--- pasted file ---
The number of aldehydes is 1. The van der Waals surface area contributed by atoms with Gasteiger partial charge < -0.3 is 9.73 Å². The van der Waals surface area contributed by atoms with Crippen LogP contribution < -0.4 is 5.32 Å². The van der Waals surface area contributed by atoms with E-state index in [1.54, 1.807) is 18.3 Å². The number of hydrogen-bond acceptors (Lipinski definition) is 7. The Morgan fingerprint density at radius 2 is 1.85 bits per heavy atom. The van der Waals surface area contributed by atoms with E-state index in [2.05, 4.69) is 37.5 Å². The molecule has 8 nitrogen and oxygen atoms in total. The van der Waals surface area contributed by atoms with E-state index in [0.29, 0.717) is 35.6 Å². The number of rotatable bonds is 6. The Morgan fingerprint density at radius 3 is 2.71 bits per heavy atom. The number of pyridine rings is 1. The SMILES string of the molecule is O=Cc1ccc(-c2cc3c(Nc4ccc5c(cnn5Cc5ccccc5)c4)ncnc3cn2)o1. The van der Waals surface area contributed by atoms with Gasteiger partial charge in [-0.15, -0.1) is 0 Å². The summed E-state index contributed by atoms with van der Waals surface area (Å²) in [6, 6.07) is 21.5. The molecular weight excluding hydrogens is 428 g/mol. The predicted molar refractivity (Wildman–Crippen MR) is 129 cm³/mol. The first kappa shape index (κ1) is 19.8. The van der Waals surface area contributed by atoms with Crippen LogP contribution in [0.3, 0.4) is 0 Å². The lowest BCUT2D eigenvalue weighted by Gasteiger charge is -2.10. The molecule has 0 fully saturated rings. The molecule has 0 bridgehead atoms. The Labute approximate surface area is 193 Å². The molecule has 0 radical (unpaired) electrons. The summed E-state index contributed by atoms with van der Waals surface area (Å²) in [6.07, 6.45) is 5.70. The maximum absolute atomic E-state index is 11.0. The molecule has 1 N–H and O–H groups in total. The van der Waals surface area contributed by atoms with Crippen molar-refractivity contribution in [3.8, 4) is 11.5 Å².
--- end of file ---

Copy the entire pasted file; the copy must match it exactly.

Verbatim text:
The number of aldehydes is 1. The van der Waals surface area contributed by atoms with Gasteiger partial charge < -0.3 is 9.73 Å². The van der Waals surface area contributed by atoms with Crippen LogP contribution < -0.4 is 5.32 Å². The van der Waals surface area contributed by atoms with E-state index in [1.54, 1.807) is 18.3 Å². The number of hydrogen-bond acceptors (Lipinski definition) is 7. The Morgan fingerprint density at radius 2 is 1.85 bits per heavy atom. The van der Waals surface area contributed by atoms with E-state index in [2.05, 4.69) is 37.5 Å². The molecule has 8 nitrogen and oxygen atoms in total. The van der Waals surface area contributed by atoms with E-state index in [0.29, 0.717) is 35.6 Å². The number of rotatable bonds is 6. The Morgan fingerprint density at radius 3 is 2.71 bits per heavy atom. The number of pyridine rings is 1. The SMILES string of the molecule is O=Cc1ccc(-c2cc3c(Nc4ccc5c(cnn5Cc5ccccc5)c4)ncnc3cn2)o1. The van der Waals surface area contributed by atoms with Gasteiger partial charge in [-0.15, -0.1) is 0 Å². The summed E-state index contributed by atoms with van der Waals surface area (Å²) in [6, 6.07) is 21.5. The molecular weight excluding hydrogens is 428 g/mol. The predicted molar refractivity (Wildman–Crippen MR) is 129 cm³/mol. The first kappa shape index (κ1) is 19.8. The van der Waals surface area contributed by atoms with Crippen LogP contribution in [0.3, 0.4) is 0 Å². The lowest BCUT2D eigenvalue weighted by Gasteiger charge is -2.10. The molecule has 0 fully saturated rings. The molecule has 0 bridgehead atoms. The Labute approximate surface area is 193 Å². The molecule has 0 radical (unpaired) electrons. The summed E-state index contributed by atoms with van der Waals surface area (Å²) in [6.07, 6.45) is 5.70. The maximum absolute atomic E-state index is 11.0. The molecule has 1 N–H and O–H groups in total. The van der Waals surface area contributed by atoms with Crippen molar-refractivity contribution in [3.8, 4) is 11.5 Å².